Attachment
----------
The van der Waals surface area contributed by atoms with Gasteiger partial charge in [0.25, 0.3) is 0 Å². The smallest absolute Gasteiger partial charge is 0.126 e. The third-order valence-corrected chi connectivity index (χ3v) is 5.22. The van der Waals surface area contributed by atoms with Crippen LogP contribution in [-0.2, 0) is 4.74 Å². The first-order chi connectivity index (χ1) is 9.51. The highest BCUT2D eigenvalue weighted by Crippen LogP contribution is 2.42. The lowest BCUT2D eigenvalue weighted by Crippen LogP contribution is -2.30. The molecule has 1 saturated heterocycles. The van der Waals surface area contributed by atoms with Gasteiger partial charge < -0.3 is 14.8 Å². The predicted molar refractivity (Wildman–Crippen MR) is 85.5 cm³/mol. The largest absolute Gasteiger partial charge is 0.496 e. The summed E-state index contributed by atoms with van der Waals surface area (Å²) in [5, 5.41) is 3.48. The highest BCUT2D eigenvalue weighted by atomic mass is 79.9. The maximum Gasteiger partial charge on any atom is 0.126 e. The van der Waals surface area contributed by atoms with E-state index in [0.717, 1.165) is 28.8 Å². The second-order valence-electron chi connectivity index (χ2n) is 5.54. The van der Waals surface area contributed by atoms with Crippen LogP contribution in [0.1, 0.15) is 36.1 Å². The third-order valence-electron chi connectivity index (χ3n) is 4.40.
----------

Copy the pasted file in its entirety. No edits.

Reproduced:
The van der Waals surface area contributed by atoms with Gasteiger partial charge in [0.25, 0.3) is 0 Å². The smallest absolute Gasteiger partial charge is 0.126 e. The third-order valence-corrected chi connectivity index (χ3v) is 5.22. The van der Waals surface area contributed by atoms with Crippen LogP contribution in [-0.2, 0) is 4.74 Å². The first-order chi connectivity index (χ1) is 9.51. The highest BCUT2D eigenvalue weighted by Crippen LogP contribution is 2.42. The lowest BCUT2D eigenvalue weighted by Crippen LogP contribution is -2.30. The molecule has 1 saturated heterocycles. The van der Waals surface area contributed by atoms with Gasteiger partial charge < -0.3 is 14.8 Å². The predicted molar refractivity (Wildman–Crippen MR) is 85.5 cm³/mol. The largest absolute Gasteiger partial charge is 0.496 e. The summed E-state index contributed by atoms with van der Waals surface area (Å²) in [5, 5.41) is 3.48. The highest BCUT2D eigenvalue weighted by atomic mass is 79.9. The maximum Gasteiger partial charge on any atom is 0.126 e. The van der Waals surface area contributed by atoms with E-state index in [0.717, 1.165) is 28.8 Å². The second-order valence-electron chi connectivity index (χ2n) is 5.54. The van der Waals surface area contributed by atoms with Crippen LogP contribution in [0.1, 0.15) is 36.1 Å². The third-order valence-electron chi connectivity index (χ3n) is 4.40.